US designates 1.2-million-km2 MPA in which all commercial extraction is banned

MPA News

With a stroke of his pen in September, US President Barack Obama expanded the size of the existing Pacific Remote Islands Marine National Monument (PRIMNM) to 1.269 million km2, creating the world's largest MPA in which all commercial resource extraction is banned. Commercial fishing, petroleum exploration, and deep sea mining are off-limits in the expanded MPA.

To put the MPA's expanded size in perspective: it is more than five times as large as the United Kingdom.

Before the expansion, the site had covered a total area of 225,000 km2 around multiple US-governed islands and atolls in the south-central Pacific. The newly expanded boundaries bring an additional 130 seamounts inside PRIMNM, as well as deep water corals. The expanded MPA also provides protection for the habitats of wide-ranging animals including sea turtles, cetaceans, sharks, tunas, and at least 19 species of seabirds.

Technically PRIMNM is not a no-take area. Limited recreational fishing is still allowed, although it is rare in the monument. Its remote waters can take several days to reach by boat from the nearest ports.

Background

PRIMNM is a composite MPA - a group of five distinct protected sites, each separated from the others by hundreds of kilometers of ocean. Most of the space between the sites is high seas, beyond any nation's jurisdiction. The five protected sites are (1) Wake Island; (2) Jarvis Island; (3) Johnston Atoll; (4) Kingman Reef & Palmyra Atoll; and (5) Howland & Baker Islands.

President Obama expanded the monument using his executive powers under the (US) Antiquities Act, which does not require Congressional approval for designation of national monuments. Former President George W. Bush used the same authority in 2009 to designate the original, smaller version of PRIMNM (MPA News 10:7), whose boundaries extended 50 nm from each of the atolls and islands.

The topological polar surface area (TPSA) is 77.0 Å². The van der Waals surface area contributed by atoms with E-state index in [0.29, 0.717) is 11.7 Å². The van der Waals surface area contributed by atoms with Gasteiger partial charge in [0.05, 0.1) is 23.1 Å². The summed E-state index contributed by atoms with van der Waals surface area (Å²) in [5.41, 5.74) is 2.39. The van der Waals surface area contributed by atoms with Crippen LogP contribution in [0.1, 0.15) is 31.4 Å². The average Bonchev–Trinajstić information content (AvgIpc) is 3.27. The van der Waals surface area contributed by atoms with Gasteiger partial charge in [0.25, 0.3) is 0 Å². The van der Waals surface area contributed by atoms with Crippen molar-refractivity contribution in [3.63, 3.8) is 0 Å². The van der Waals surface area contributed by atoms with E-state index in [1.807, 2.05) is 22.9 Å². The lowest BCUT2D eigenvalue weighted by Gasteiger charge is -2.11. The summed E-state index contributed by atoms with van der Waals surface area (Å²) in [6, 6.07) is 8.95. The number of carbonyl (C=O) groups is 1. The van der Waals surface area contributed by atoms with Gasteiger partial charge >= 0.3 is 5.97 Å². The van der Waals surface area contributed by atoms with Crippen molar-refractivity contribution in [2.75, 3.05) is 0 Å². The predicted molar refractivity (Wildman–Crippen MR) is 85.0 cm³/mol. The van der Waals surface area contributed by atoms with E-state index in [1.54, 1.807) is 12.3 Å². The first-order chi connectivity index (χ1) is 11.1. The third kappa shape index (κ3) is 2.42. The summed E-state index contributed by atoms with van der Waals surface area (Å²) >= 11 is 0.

In June 2014, when President Obama first announced his intent to expand PRIMNM, he proposed expanding the MPA's boundaries to 200 nm from each atoll and island (MPA News 15:6). This would have created an MPA of 2 million km2. Following a public consultation process in which the government received more than 170,000 comments on that proposal, President Obama implemented a smaller expansion: extending the protection around Wake, Jarvis, and Johnston to 200 nm, but leaving the remaining sites' boundaries at 50 nm.

The larger June proposal was opposed by some commercial fishing organizations, including the American Tunaboat Association, the Hawai`i Longline Association, and the Western Pacific Regional Fishery Management Council (WPRFMC), which oversees fisheries in Western Pacific waters of the US. Anti-expansion arguments included that the move would displace some fishing activity and that such a large and remote protected area would be difficult to enforce. When President Obama proclaimed the smaller-than-proposed expansion in September, the WPRFMC expressed appreciation for the compromise (http://bit.ly/WPRFMCrelease).

US Secretary of State John Kerry said the Obama Administration recognizes the enforcement challenge. "MPAs are not going to be effective if no one's monitoring them," he said. "And the kind of enforcement that we're going to need [for PRIMNM] is going to take training; it's going to take resources."

Report on scientific basis for expansion

The scientific basis for the MPA's expansion, as well as potential economic impacts from it, were laid out in a May 2014 report produced by Marine Conservation Institute and National Geographic, available at www.marine-conservation.org/media/filer_public/filer_public/2014/06/17/primnm_expansion_report.pdf. Marine Conservation Institute was also instrumental in lobbying for the original 2009 designation of PRIMNM by former President Bush.

"When the story of marine conservation is written, President Obama's efforts to expand Pacific Remote Islands Marine Monument and create the largest strongly-protected area on the planet will surely be one of the greatest achievements," said President Lance Morgan of Marine Conservation Institute.

The presidential proclamation is at http://bit.ly/PRIMNMexpansion.